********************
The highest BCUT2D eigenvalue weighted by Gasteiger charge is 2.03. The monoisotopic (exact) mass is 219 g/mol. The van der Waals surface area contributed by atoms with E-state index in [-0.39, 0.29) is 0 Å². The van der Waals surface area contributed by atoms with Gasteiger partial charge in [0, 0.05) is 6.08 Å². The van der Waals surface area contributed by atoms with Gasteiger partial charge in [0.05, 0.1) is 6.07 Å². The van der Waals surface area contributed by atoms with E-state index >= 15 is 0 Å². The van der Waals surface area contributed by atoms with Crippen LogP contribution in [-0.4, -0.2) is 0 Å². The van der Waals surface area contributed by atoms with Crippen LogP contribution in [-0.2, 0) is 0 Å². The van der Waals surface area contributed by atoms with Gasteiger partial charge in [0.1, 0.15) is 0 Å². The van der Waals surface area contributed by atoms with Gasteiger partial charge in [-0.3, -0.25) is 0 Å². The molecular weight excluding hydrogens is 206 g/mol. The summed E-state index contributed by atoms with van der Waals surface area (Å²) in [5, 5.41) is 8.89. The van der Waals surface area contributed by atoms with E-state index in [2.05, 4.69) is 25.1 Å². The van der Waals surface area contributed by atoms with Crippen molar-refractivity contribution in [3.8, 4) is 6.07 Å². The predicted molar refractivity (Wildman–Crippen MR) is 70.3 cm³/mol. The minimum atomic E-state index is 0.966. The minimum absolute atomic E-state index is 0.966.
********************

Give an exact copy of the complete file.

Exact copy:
The highest BCUT2D eigenvalue weighted by Gasteiger charge is 2.03. The monoisotopic (exact) mass is 219 g/mol. The van der Waals surface area contributed by atoms with E-state index in [-0.39, 0.29) is 0 Å². The van der Waals surface area contributed by atoms with Gasteiger partial charge in [0, 0.05) is 6.08 Å². The van der Waals surface area contributed by atoms with Gasteiger partial charge in [0.05, 0.1) is 6.07 Å². The van der Waals surface area contributed by atoms with E-state index >= 15 is 0 Å². The van der Waals surface area contributed by atoms with Crippen LogP contribution in [-0.4, -0.2) is 0 Å². The van der Waals surface area contributed by atoms with Crippen LogP contribution in [-0.2, 0) is 0 Å². The van der Waals surface area contributed by atoms with Gasteiger partial charge in [0.1, 0.15) is 0 Å². The van der Waals surface area contributed by atoms with Gasteiger partial charge in [-0.3, -0.25) is 0 Å². The molecular weight excluding hydrogens is 206 g/mol. The summed E-state index contributed by atoms with van der Waals surface area (Å²) in [5, 5.41) is 8.89. The van der Waals surface area contributed by atoms with E-state index in [2.05, 4.69) is 25.1 Å². The van der Waals surface area contributed by atoms with Crippen molar-refractivity contribution in [3.8, 4) is 6.07 Å². The predicted molar refractivity (Wildman–Crippen MR) is 70.3 cm³/mol. The minimum atomic E-state index is 0.966. The minimum absolute atomic E-state index is 0.966.